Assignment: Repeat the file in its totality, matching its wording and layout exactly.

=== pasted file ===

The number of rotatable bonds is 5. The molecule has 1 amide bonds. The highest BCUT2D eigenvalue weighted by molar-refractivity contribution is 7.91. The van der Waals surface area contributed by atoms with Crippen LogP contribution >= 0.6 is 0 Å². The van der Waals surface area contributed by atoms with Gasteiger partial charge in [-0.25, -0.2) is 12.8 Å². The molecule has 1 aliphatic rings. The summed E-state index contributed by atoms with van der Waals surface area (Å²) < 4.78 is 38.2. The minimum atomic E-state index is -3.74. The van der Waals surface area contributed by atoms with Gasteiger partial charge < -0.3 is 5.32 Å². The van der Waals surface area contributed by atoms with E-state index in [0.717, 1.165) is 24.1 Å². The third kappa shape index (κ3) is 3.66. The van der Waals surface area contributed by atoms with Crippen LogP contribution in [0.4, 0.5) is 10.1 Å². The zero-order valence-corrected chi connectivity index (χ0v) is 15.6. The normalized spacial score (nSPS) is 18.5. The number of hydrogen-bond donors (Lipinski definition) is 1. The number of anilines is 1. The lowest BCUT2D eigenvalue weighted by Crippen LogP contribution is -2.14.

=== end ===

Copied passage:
The number of rotatable bonds is 5. The molecule has 1 amide bonds. The highest BCUT2D eigenvalue weighted by molar-refractivity contribution is 7.91. The van der Waals surface area contributed by atoms with Crippen LogP contribution >= 0.6 is 0 Å². The van der Waals surface area contributed by atoms with Gasteiger partial charge in [-0.25, -0.2) is 12.8 Å². The molecule has 1 aliphatic rings. The summed E-state index contributed by atoms with van der Waals surface area (Å²) < 4.78 is 38.2. The minimum atomic E-state index is -3.74. The van der Waals surface area contributed by atoms with Gasteiger partial charge < -0.3 is 5.32 Å². The van der Waals surface area contributed by atoms with E-state index in [0.717, 1.165) is 24.1 Å². The third kappa shape index (κ3) is 3.66. The van der Waals surface area contributed by atoms with Crippen LogP contribution in [0.4, 0.5) is 10.1 Å². The zero-order valence-corrected chi connectivity index (χ0v) is 15.6. The normalized spacial score (nSPS) is 18.5. The number of hydrogen-bond donors (Lipinski definition) is 1. The number of anilines is 1. The lowest BCUT2D eigenvalue weighted by Crippen LogP contribution is -2.14.